Who said: "Poetry is like fish..."

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"Poetry is like fish: if it's fresh, it's good; if it's stale, it's bad; and if you're not certain, try it on the cat."-- Osbert Sitwell

The English writer Francis Osbert Sacheverell Sitwell was born in London in 1892.  His father, Sir George Reresby Sitwell, was a genealogist and antiquarian.  He was educated at Eton, then joined a Cavalry regiment, but found that the cavalry wasn't to his liking and transferred to the Grenadier Guards at the Tower of London where he was able to indulge his love of theatre and art galleries when off-duty. 

In 1914 his civilized life was exchanged for the trenches of France, near Ypres, and it was here that he started to write poetry.  His first published poem, Babel, was printed in The Times newspaper in 1916.  After leaving the army in 1918 he devoted himself to poetry, art criticism and controversial journalism.  He published a number of books (novels, poetry and short stories) but is best remembered for his five volume autobiography.  He died in 1969 near Florence, having suffered from Parkinson's disease for several years.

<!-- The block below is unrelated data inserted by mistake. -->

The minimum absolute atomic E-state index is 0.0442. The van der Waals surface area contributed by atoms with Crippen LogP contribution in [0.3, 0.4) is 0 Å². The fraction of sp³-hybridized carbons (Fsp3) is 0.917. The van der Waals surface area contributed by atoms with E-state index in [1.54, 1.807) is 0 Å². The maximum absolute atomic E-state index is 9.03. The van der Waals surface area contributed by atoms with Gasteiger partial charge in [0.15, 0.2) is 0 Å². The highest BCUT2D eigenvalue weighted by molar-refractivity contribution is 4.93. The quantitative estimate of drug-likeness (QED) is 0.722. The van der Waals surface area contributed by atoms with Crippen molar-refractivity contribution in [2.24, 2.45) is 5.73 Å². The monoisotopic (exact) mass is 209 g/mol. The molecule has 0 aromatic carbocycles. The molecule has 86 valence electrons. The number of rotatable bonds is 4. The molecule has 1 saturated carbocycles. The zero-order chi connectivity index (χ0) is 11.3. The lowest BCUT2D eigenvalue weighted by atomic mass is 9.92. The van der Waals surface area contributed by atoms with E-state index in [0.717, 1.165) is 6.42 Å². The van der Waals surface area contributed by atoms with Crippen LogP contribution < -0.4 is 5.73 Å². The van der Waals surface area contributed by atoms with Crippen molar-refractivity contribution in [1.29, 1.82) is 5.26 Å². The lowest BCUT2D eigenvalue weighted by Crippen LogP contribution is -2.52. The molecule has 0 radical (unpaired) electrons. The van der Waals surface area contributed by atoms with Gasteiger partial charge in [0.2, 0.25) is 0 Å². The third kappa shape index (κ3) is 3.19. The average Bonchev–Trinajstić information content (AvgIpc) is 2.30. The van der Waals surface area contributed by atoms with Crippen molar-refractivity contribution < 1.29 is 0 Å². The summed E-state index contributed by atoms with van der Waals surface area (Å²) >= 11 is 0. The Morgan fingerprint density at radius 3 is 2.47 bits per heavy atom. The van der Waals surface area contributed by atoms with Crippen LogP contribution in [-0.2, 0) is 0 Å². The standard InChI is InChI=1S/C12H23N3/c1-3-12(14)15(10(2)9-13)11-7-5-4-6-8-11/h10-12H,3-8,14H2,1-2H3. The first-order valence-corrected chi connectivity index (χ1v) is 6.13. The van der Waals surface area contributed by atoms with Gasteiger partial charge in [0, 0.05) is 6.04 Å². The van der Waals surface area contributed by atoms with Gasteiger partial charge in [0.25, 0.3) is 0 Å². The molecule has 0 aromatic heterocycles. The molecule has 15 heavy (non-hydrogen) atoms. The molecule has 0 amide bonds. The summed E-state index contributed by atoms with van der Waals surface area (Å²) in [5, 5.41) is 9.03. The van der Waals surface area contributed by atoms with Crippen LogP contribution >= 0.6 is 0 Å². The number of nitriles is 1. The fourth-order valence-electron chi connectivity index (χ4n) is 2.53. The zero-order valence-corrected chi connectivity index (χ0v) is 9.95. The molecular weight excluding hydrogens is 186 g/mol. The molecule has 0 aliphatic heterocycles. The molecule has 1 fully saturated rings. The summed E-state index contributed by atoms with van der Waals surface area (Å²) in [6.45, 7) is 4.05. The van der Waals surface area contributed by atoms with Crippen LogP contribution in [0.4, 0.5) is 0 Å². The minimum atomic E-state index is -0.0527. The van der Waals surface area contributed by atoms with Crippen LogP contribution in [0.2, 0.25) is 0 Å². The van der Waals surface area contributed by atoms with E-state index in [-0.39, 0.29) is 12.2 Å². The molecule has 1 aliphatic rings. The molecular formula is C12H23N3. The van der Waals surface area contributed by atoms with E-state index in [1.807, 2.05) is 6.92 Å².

His eldest sister, Dame Edith Louisa Sitwell, and younger brother are also remembered for their own writings, and Edith as the editor of the annual poetry anthology, Wheels, which provided an early forum for poets such as Ezra Pound, T S Eliot and Wilfred Owen.

Babel

Therefore is the name of it called Babel

And still we stood and stared far down
Into that ember-glowing town
Which every shaft and shock of fate
Had shorn into its base.  Too late

Came carelessly Serenity.
Now torn and broken houses gaze
On the rat-infested maze
That once sent up rose-silver haze

To mingle through eternity.
The outlines, once so strongly wrought,
Of city walls, are now a thought
Or jest unto the dead who fought...
Foundation for futurity.

The shimmering sands where once there played
Children with painted pail and spade
Are drearly desolate, - afraid
To meet Night's dark humanity,

Whose silver cool remakes the dead,
And lays no blame on any head
For all the havoc, fire, and lead,
That fell upon us suddenly.

When all we came to know as good
Gave ways to Evil's fiery flood,
And monstrous myths of iron and blood
Seem to obscure God's clarity.

Deep sunk in sin, this tragic star
Sinks deeper still, and wages war
Against itself; strewn all the seas
With victims of a world disease.
- And we are left to drink the lees
Of Babel's direful prophecy.

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